Since Cumorah


Writing a review of a book by Hugh Nibley is a difficult task; it would be much simpler to do a review of the Encyclopaedia Britannica. Following the pattern of past works, Nibley’s newest book is vast in its scope and depth of many disciplines. Since Cumorah can and should command a large reading audience, as it has interest for the lay reader as well as for the scholar. It challenges the world of scholars to recognize that the Book of Mormon is not only a book of sacred scripture but also a book of history and should be recognized as such—that as a book of genuine history it can stand any test when compared with the historic facts that are known.

Since Cumorah begins with the working hypothesis that in leaving Jerusalem, Lehi’s colony took more with them than their material items. They also took their culture, their language, and their accomplishments with them. Thus it is only to be expected that when they arrived in the new land they would transplant their culture in the new land. If this hypothesis is correct, then the Book of Mormon is a record of a transplanted culture, and this should be evident in its pages.

Since the publication of the Book of Mormon, scholars of the world have attempted to prove that it was the work of the modern mind of Joseph Smith. Looking, not with great care, for loopholes in the Book of Mormon, they have emphasized the Isaiah passages. With some ridicule they have assumed that these passages were lifted en masse from the King James version of the Bible. They support their claims by their own speculation on the biblical text. Showing that some of the Book of Mormon Isaiah passages are from the Deutero-Isaiah portions of the Bible, which according to their own hypothesis did not exist at the time that Lehi left Jerusalem, they conclude that the Book of Mormon is false. Yet I think, as Nibley points out, that in order to understand the Isaiah passages of the Book of Mormon we should start with the Bible. The criteria that are used to substantiate the claim that there is a Deutero-Isaiah impress me as false to begin with. Our focus of attention then should not be the Book of Mormon, but the Bible and whether there is such a thing as a Deutero-Isaiah. If there was only one Isaiah and no Deutero-Isaiah, the problem ceases to exist. The answer that Nibley gives deserves to be looked into for perhaps he has found the answer.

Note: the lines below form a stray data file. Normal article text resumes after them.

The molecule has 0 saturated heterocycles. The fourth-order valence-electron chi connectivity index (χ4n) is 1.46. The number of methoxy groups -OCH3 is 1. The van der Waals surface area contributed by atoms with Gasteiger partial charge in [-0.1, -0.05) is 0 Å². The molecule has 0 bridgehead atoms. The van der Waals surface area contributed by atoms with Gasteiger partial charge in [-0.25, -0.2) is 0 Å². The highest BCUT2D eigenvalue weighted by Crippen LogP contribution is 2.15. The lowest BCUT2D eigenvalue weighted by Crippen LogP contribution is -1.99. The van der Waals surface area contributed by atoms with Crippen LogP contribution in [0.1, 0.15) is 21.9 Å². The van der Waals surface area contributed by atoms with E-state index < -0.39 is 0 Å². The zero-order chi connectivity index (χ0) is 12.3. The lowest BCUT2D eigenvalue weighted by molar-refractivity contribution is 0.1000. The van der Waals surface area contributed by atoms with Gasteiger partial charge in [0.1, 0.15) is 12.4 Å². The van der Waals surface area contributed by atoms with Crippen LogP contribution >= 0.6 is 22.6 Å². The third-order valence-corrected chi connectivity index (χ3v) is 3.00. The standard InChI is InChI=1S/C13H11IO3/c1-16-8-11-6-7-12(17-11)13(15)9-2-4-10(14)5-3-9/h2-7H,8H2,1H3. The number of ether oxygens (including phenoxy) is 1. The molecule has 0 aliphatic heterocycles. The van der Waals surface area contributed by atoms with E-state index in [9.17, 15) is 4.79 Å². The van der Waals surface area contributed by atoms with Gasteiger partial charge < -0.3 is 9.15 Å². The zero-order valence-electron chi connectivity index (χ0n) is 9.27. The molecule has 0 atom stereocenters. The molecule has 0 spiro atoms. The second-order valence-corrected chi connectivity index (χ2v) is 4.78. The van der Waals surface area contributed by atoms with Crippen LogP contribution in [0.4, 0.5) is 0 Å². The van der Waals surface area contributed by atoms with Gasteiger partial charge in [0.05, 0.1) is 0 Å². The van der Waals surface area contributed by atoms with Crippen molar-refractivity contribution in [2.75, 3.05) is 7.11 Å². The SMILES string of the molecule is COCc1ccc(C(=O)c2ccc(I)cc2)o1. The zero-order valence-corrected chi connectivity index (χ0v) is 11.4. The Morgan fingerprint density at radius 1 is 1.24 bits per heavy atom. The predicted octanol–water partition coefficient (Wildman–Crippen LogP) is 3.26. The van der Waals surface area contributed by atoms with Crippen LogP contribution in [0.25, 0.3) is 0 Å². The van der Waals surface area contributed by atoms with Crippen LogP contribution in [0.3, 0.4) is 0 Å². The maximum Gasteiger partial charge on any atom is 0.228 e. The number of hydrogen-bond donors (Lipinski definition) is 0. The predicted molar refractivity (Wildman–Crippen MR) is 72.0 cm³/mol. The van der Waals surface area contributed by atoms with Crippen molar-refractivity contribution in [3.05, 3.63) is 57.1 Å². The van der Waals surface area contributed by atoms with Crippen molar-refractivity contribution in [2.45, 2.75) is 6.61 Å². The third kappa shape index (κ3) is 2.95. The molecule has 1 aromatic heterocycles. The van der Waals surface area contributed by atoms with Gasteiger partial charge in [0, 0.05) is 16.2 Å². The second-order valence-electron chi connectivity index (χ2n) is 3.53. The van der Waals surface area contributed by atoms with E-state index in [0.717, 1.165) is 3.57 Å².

Nibley spends some time on the problem of “Higher Criticism,” and I cannot but agree with his remarks. There is no doubt in my mind as I read the Hebrews or Greek texts of the Bible that there are many problems in the text. Yet I cannot believe that anything is solved by subdividing books and multiplying authors. For as I read the text, I come to the same conclusion as Nibley, that there is a deep unity of the text, a unity that could not be accomplished had there been many authors for each book. W. F. Albright has pointed out that “our Hebrew text has suffered much more from losses than from glosses” (p. 26). Nibley goes on to show that the “misunderstanding of the scripture is not due to corruptions of the text but rather to serious omissions and deletions” (p. 26). It is not difficult to prove that the Isaiah passages in the Book of Mormon are not lifted en masse from the Bible, and that they do indeed correct many of the mistakes that are found in our present-day Bible. Nibley so well points out, “We have discovered that the Book of Mormon is actually way out in front in proclaiming the unity and explaining the diversity of scripture in general and Isaiah in particular” (p. 152).